28 June 2014

Why Jargon Makes You Sound Ridiculous

Think Soldiers who use jargon to excess sound like tools? Well, it turns out you have research on your side. Yep, scientists have discovered that people who try to sound technical probably shouldn't be talking.

Okay, that's the Soldier in me trying to break it down Barney style. It's really called the "Schutz Test of Comprehension," and it says that real understanding is arrived at through three phases: simplicity, complexity, and profound simplicity.

So when a brilliant scientist understands something really well, she can explain it in simple terms. When she doesn't understand it well, she uses jargon to mask the deficiency.

At this point everyone is thinking of a person who uses jargon to sound smart. But what does he sound like?

That's right. An idiot.

My assignment here in Afghanistan requires me to browse operational reports that might read something like:
Now, these acronyms make things read more efficiently if you understand them. If you don't, then it's a bit like wearing a pair of wool briefs on a 10-kilometer ruck march-- irritating.

What's more irritating than that? Sorry, I'm out of Jonah Goldberg-style similes (a web-page full of which I was going to link to, but alas, none exists as far as I can tell. Someone should really work on that.)*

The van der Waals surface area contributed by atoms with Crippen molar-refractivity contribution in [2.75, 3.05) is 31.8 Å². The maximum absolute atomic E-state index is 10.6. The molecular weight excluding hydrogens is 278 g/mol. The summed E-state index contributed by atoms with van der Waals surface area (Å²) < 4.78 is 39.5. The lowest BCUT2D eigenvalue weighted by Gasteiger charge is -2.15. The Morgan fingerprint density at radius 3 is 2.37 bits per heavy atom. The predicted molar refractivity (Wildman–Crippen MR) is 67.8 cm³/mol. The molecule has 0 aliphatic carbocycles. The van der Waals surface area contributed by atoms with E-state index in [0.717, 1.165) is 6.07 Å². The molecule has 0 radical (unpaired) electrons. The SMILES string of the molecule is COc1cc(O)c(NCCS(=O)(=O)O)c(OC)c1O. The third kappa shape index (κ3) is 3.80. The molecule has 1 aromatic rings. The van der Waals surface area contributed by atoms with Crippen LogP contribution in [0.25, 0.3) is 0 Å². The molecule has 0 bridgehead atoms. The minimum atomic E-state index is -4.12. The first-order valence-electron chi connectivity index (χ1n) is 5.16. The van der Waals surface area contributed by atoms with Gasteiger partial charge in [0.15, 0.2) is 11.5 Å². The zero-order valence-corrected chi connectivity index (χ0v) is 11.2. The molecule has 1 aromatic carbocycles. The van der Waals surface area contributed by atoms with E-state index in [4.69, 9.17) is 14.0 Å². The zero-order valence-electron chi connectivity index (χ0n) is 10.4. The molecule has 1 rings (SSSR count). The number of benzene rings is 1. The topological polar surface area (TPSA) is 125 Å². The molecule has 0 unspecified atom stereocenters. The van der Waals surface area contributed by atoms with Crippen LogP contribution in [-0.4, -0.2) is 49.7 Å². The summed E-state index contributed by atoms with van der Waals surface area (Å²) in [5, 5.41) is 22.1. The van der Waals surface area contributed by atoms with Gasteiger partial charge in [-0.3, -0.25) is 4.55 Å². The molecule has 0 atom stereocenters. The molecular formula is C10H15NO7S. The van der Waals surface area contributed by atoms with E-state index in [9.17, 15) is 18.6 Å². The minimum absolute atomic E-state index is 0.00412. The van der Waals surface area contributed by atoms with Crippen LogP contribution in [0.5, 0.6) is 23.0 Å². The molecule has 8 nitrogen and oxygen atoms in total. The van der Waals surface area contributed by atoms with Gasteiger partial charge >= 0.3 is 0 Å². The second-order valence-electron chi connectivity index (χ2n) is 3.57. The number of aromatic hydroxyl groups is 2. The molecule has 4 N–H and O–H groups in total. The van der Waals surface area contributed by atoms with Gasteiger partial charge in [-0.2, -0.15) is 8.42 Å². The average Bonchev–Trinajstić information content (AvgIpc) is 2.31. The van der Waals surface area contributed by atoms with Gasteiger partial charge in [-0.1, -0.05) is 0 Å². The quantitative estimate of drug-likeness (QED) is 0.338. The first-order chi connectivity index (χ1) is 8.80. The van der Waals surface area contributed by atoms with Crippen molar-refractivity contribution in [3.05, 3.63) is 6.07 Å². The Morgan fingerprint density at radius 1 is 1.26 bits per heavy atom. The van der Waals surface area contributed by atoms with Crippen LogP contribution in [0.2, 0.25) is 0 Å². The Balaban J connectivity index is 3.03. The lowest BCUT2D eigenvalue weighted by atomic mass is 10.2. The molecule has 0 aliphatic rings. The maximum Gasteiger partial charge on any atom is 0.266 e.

But the point is one that we all know, and it is irritating, which is that there are three circumstance under which people lace their declarations with jargon:

  1. When they want or need to communicate more efficiently, as when a soldier calls in for a medevac or close air support. Often, success hinges on seconds saved in those circumstances, and reliability sometimes requires highly routinized communication.
  2. When they want to impress people.
  3. When they don't quite know what they are talking about

Perhaps people acting in 2 and 3 think they are acting in 1, but the fact is that it is more than annoying, it can be counter productive. For one, most circumstances aren't life or death, and to make proper judgments about them others need context and description. Templated talk generalizes and tends to fill in missing information. It also omits pertinent stuff that doesn't fit into the template.

Templates inherently proscribe description. They prevent people from explaining things in new ways. Sometimes that's fine, but what if the thing is new, and doesn't neatly fit the ways that people talk about the stuff with which they are more familiar?

That's getting a little off topic. Sometimes jargon is useful. Think a police dispatcher or the general in the melodramatic and campy military movie preparing to launch a nuclear strike.

The guys who uses jargon is really saying that he fantasizes about being that campy guy. Take it from Schutz, you don't want that guy anywhere near nukes. And as I said, he probably shouldn't be talking anyway.

*Example: "Though some things, like gas station burritos, only emerge as mistakes after you try them."

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